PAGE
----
Volcanic Arcs

Introduction
Volcanic arcs are volcanic mountain ranges that form in subduction zones. They form a belt of stratovolcanoes on the continental side of a subduction zone. Mount Washington, pictured below, is a stratovolcano in the Cascade Range.

Mount Washington, Photo by Myrna Martin
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Mount Washington, a volcanic mountain 
in the Cascade Range
, Myrna Martin

Stratovolcanoes
A volcanic chain of stratovolcanoes is created in subduction zone when a continental plate and an oceanic plate converge. The heavier oceanic plate bends and moves slowly into the mantle. The water soaked oceanic crust begins to melt as it descends beneath the ocean floor.

Molten rock above melting plates
The molten rock is hotter than surrounding rock in the lithosphere making it buoyant. Large plutons full of magma, molten rock, form above the melting plate. These plutons feed volcanoes on the continental side of the subduction zone.

Cascadia Subduction Zone
The Cascade Range is the result of the Juan de Fuca Plate subducting beneath he North American Plate. The Cascadia Subduction Zone that has formed between the two plates is approximately 700 miles long. The fault line runs from British Columbia in the north to the Mendocino Triangle in northern California.

Cascade Range volcanoes
Mount Rainier, Mount Saint Helens, Mount Hood, and Mount Shasta are four of the stratovolcanoes that make up the Cascade Range. The mountain that have formed parallel to the Cascadia Subduction Zone on the continental side of the subduction zone.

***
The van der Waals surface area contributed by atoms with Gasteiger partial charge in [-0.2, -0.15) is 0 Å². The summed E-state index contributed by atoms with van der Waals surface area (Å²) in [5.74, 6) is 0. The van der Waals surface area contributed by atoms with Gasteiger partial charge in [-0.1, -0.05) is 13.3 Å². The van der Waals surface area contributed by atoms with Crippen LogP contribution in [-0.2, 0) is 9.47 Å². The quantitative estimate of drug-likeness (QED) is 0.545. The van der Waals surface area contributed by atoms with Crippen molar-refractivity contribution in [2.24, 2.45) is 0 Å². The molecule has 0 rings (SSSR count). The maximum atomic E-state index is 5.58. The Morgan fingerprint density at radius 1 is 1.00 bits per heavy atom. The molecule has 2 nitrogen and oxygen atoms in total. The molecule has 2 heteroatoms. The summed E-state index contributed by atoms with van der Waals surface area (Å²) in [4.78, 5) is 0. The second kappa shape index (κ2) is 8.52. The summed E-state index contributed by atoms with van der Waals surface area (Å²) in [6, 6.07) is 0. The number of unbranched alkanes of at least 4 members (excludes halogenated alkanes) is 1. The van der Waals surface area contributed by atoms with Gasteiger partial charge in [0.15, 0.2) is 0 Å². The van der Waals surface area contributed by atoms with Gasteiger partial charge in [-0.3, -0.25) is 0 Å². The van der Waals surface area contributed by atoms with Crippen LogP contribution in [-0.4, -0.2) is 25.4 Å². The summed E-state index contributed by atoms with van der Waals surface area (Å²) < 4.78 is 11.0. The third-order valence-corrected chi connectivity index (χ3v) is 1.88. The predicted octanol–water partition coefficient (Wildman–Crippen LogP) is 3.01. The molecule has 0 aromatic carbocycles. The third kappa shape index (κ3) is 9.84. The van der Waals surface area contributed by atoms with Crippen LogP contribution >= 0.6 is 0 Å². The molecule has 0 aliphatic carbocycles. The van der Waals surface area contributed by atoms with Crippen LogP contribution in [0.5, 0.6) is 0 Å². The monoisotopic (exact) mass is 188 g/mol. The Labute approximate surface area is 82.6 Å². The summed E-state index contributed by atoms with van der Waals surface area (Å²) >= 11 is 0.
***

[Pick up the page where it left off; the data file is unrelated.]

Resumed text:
Aleutian Arc
The Aleutian Arc is located in a subduction zone with the Aleutian Trench as the boundary line between the North American Plate and the Pacific Plate.

Aleutian Islands
The Aleutian Islands formed on the north side of the Aleutian trench.The entire Aleutian Arc is 1500 miles long with over 100 volcanoes and extends from the Kamchatka Peninsula in Russia to Southeast Alaska.

More Pacific Ring of Fire Links

Ring of Fire Volcanoes Learn more about the Ring of Fire volcanoes that form in subduction zones.

Convergent Boundaries Learn how convergent boundaries have created the Ring of Fire in the Pacific Ocean.

Mt. Spurr Find out more about Mt. Spurr which is the tallest peak in the Aleutian Volcanic Arc.

Challenger Deep Learn more about the deepest point on the ocean floor that lies seven miles beneath the ocean's surface.


Composite Volcano Learn more about these towering mountains that form on the continents near subduction zones.

Volcanic Arcs Find out how and where volcanic arcs form on the Pacific Ring of Fire.

Pacific Ring of Fire Learn more about the Ring of Fire which is home to towering volcanoes and great earthquakes.

Kids Fun Science The links on our home page include information about volcanoes, science activities, plate tectonics, the rock cycle and much more.

Ring of Fire Science

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